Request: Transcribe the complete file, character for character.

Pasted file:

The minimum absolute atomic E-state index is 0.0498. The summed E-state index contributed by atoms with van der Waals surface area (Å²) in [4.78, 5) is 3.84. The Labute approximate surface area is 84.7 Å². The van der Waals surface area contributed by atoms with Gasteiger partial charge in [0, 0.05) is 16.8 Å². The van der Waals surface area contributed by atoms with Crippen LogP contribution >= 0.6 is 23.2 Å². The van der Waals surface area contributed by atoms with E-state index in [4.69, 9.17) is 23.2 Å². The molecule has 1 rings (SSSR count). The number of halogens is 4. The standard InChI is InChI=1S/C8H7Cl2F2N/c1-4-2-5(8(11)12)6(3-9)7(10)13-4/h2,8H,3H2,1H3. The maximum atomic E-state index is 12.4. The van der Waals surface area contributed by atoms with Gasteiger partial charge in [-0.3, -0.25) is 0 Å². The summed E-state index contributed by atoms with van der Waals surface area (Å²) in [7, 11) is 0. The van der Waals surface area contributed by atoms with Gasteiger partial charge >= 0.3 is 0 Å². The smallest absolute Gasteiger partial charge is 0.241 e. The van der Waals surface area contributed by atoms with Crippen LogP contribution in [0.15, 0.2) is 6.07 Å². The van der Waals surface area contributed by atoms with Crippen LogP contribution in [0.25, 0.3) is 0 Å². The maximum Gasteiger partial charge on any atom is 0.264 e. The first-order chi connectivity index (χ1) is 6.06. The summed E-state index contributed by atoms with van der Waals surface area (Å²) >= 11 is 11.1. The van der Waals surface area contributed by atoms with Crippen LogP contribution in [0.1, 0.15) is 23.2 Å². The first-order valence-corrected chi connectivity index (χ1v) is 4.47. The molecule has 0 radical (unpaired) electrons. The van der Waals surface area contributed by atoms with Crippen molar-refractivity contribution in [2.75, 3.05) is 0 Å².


The minimum absolute atomic E-state index is 0.0498. The summed E-state index contributed by atoms with van der Waals surface area (Å²) in [4.78, 5) is 3.84. The Labute approximate surface area is 84.7 Å². The van der Waals surface area contributed by atoms with Gasteiger partial charge in [0, 0.05) is 16.8 Å². The van der Waals surface area contributed by atoms with Crippen LogP contribution >= 0.6 is 23.2 Å². The van der Waals surface area contributed by atoms with E-state index in [4.69, 9.17) is 23.2 Å². The molecule has 1 rings (SSSR count). The number of halogens is 4. The standard InChI is InChI=1S/C8H7Cl2F2N/c1-4-2-5(8(11)12)6(3-9)7(10)13-4/h2,8H,3H2,1H3. The maximum atomic E-state index is 12.4. The van der Waals surface area contributed by atoms with Gasteiger partial charge in [-0.3, -0.25) is 0 Å². The summed E-state index contributed by atoms with van der Waals surface area (Å²) in [7, 11) is 0. The van der Waals surface area contributed by atoms with Gasteiger partial charge >= 0.3 is 0 Å². The smallest absolute Gasteiger partial charge is 0.241 e. The van der Waals surface area contributed by atoms with Crippen LogP contribution in [0.15, 0.2) is 6.07 Å². The van der Waals surface area contributed by atoms with Crippen LogP contribution in [0.25, 0.3) is 0 Å². The maximum Gasteiger partial charge on any atom is 0.264 e. The first-order chi connectivity index (χ1) is 6.06. The summed E-state index contributed by atoms with van der Waals surface area (Å²) >= 11 is 11.1. The van der Waals surface area contributed by atoms with Crippen LogP contribution in [0.1, 0.15) is 23.2 Å². The first-order valence-corrected chi connectivity index (χ1v) is 4.47. The molecule has 0 radical (unpaired) electrons. The van der Waals surface area contributed by atoms with Crippen molar-refractivity contribution in [2.75, 3.05) is 0 Å².